Guardian Capital Advisors recently chose to join Merrill Lynch and JP Morgan as users of Janna Contact Enterprise customer relationship management (CRM) software to help enhance customer interactions by making more information available to Guardian's private money managers.
The system, implemented by Sailient Systems, aggregates disparate types of customer information into a database that all employees can access. It is possible, however, to limit viewing of certain pieces of information that either the client or the money manager wish to be confidential. Some pieces of information stored in the database include relationships, holdings, performance, advisors, withdrawals, outstanding issues, tax exposure, interest income, capital gains, management fees, custody fees and a log of customer interactions.
An additional feature of the software is the ability to trigger events such as notifying a money manager if a client makes a large withdrawal from their account. Such a transaction could indicate a dissatisfied client--something the money manager may want to address.
That actual aggregation of information can take place in a number of ways. First, during implementation, Janna and Sailient can glean customer information from existing databases using import wizards that work with most CRM software on the market today. Additionally, clients can manually input existing and incoming information that takes the form of non-electronic records such as minutes from meetings or letters. "A big part of installations is formalizing everything that's in peoples heads or on different pieces of paper, in folders, or wherever else and putting it all in one location where it is backed up nightly," says President of Sailient Systems Bill Rourke.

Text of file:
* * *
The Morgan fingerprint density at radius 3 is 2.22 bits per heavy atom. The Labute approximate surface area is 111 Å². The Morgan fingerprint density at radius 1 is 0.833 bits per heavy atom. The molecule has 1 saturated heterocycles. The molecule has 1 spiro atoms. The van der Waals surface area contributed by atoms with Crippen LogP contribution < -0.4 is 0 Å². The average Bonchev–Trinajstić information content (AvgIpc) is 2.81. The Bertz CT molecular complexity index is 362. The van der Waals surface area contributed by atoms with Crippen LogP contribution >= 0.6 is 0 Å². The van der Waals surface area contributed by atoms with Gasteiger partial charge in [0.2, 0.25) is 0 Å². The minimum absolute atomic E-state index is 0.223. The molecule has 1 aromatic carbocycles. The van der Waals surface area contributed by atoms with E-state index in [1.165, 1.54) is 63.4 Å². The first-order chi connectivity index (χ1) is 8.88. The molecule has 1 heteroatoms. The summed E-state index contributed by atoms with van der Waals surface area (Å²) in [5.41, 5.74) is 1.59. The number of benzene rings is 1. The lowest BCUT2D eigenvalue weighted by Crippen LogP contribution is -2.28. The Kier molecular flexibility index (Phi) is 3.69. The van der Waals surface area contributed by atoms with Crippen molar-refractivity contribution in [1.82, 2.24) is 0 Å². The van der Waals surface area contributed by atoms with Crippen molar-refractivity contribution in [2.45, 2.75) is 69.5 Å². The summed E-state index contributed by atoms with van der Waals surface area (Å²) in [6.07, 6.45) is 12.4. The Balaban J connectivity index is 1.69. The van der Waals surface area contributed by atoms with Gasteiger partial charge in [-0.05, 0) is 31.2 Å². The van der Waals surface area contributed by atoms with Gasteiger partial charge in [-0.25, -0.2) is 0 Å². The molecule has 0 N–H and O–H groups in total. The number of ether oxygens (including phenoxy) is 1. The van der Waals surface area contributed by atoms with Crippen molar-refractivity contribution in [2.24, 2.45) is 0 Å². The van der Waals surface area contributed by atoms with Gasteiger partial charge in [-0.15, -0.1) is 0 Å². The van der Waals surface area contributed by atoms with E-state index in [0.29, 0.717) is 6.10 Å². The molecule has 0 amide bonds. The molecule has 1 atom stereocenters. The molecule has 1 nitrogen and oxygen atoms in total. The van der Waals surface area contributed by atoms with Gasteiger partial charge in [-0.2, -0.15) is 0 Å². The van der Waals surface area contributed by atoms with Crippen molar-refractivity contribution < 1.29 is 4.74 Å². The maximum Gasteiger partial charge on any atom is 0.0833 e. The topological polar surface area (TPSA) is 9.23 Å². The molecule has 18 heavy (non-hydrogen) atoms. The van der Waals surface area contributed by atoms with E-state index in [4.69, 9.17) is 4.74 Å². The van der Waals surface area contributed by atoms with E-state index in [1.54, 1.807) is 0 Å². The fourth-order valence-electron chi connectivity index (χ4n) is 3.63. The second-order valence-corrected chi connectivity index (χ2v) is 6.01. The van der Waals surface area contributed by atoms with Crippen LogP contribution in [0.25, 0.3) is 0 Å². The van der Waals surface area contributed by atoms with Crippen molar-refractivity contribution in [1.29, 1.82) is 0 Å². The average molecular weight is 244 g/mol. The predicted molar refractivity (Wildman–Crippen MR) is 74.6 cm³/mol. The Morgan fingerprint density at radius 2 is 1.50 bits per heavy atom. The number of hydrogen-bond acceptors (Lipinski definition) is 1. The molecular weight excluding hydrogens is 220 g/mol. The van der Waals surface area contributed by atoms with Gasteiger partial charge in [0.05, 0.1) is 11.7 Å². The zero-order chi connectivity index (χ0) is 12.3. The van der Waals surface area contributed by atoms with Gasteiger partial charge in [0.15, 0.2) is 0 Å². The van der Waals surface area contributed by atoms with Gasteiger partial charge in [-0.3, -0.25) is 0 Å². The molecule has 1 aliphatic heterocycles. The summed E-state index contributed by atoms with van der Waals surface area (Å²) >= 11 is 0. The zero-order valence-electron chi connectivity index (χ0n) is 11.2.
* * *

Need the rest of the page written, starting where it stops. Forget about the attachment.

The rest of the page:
Once installed, Janna Contact Enterprise is linked to a firm's back office where information regarding portfolio management is automatically fed into the system. Telephones can also be integrated to store additional information.
The system functions in a Windows-based environment and can operate either as a full or thin client. The full client option sees a company such as Guardian installing the software on their own in-house server from which both internal and external employees gain access.
Rourke says that Sailient is in the process of launching an ASP model of the service this fall where Sailient will host the software and allow companies access using a thin client. Access could be achieved either through a private line or the public Internet depending on the needs of the client. The ASP model would include firms paying a monthly fee for the service. Rourke says he thinks Guardian paid around $1000 per user for the software.
Rourke says clients' needs include a steady level of service regardless of which employees they interact with on any given occasion. "Portfolio managers are replaceable," adds Rourke, "It's the reality, especially on the private side. The service has to be excellent."